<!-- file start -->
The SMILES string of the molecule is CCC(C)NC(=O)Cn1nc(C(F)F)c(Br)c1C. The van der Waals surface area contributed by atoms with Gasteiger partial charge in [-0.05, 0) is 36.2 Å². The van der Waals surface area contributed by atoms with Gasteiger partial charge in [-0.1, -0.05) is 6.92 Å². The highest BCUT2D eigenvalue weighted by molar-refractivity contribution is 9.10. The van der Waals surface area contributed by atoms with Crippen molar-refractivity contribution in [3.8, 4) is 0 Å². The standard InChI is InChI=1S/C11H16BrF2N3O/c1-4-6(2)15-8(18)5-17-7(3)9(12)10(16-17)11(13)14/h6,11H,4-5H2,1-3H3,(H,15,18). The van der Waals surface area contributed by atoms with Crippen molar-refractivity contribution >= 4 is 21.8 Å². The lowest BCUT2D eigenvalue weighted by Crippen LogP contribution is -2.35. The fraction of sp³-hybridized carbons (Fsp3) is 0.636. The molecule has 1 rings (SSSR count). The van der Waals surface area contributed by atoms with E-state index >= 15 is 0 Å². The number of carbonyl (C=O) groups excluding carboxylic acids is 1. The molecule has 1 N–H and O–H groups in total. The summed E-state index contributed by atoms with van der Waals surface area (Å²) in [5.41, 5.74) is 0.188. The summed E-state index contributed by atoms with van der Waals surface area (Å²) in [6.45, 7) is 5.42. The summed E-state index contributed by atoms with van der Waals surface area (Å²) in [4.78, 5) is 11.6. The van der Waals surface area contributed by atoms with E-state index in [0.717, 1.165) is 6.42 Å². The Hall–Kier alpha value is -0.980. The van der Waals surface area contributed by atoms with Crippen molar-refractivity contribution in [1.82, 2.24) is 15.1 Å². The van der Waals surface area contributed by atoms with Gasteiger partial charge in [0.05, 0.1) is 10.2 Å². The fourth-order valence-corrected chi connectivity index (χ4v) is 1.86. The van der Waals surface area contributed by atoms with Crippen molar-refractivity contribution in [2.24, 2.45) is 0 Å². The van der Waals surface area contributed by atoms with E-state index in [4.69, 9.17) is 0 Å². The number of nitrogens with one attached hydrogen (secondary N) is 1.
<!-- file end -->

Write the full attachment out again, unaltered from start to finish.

The SMILES string of the molecule is CCC(C)NC(=O)Cn1nc(C(F)F)c(Br)c1C. The van der Waals surface area contributed by atoms with Gasteiger partial charge in [-0.05, 0) is 36.2 Å². The van der Waals surface area contributed by atoms with Gasteiger partial charge in [-0.1, -0.05) is 6.92 Å². The highest BCUT2D eigenvalue weighted by molar-refractivity contribution is 9.10. The van der Waals surface area contributed by atoms with Crippen molar-refractivity contribution in [3.8, 4) is 0 Å². The standard InChI is InChI=1S/C11H16BrF2N3O/c1-4-6(2)15-8(18)5-17-7(3)9(12)10(16-17)11(13)14/h6,11H,4-5H2,1-3H3,(H,15,18). The van der Waals surface area contributed by atoms with Crippen molar-refractivity contribution >= 4 is 21.8 Å². The lowest BCUT2D eigenvalue weighted by Crippen LogP contribution is -2.35. The fraction of sp³-hybridized carbons (Fsp3) is 0.636. The molecule has 1 rings (SSSR count). The van der Waals surface area contributed by atoms with E-state index >= 15 is 0 Å². The number of carbonyl (C=O) groups excluding carboxylic acids is 1. The molecule has 1 N–H and O–H groups in total. The summed E-state index contributed by atoms with van der Waals surface area (Å²) in [5.41, 5.74) is 0.188. The summed E-state index contributed by atoms with van der Waals surface area (Å²) in [6.45, 7) is 5.42. The summed E-state index contributed by atoms with van der Waals surface area (Å²) in [4.78, 5) is 11.6. The van der Waals surface area contributed by atoms with E-state index in [0.717, 1.165) is 6.42 Å². The Hall–Kier alpha value is -0.980. The van der Waals surface area contributed by atoms with Crippen molar-refractivity contribution in [1.82, 2.24) is 15.1 Å². The van der Waals surface area contributed by atoms with Gasteiger partial charge in [0.05, 0.1) is 10.2 Å². The fourth-order valence-corrected chi connectivity index (χ4v) is 1.86. The van der Waals surface area contributed by atoms with Crippen molar-refractivity contribution in [2.24, 2.45) is 0 Å². The van der Waals surface area contributed by atoms with E-state index in [4.69, 9.17) is 0 Å². The number of nitrogens with one attached hydrogen (secondary N) is 1.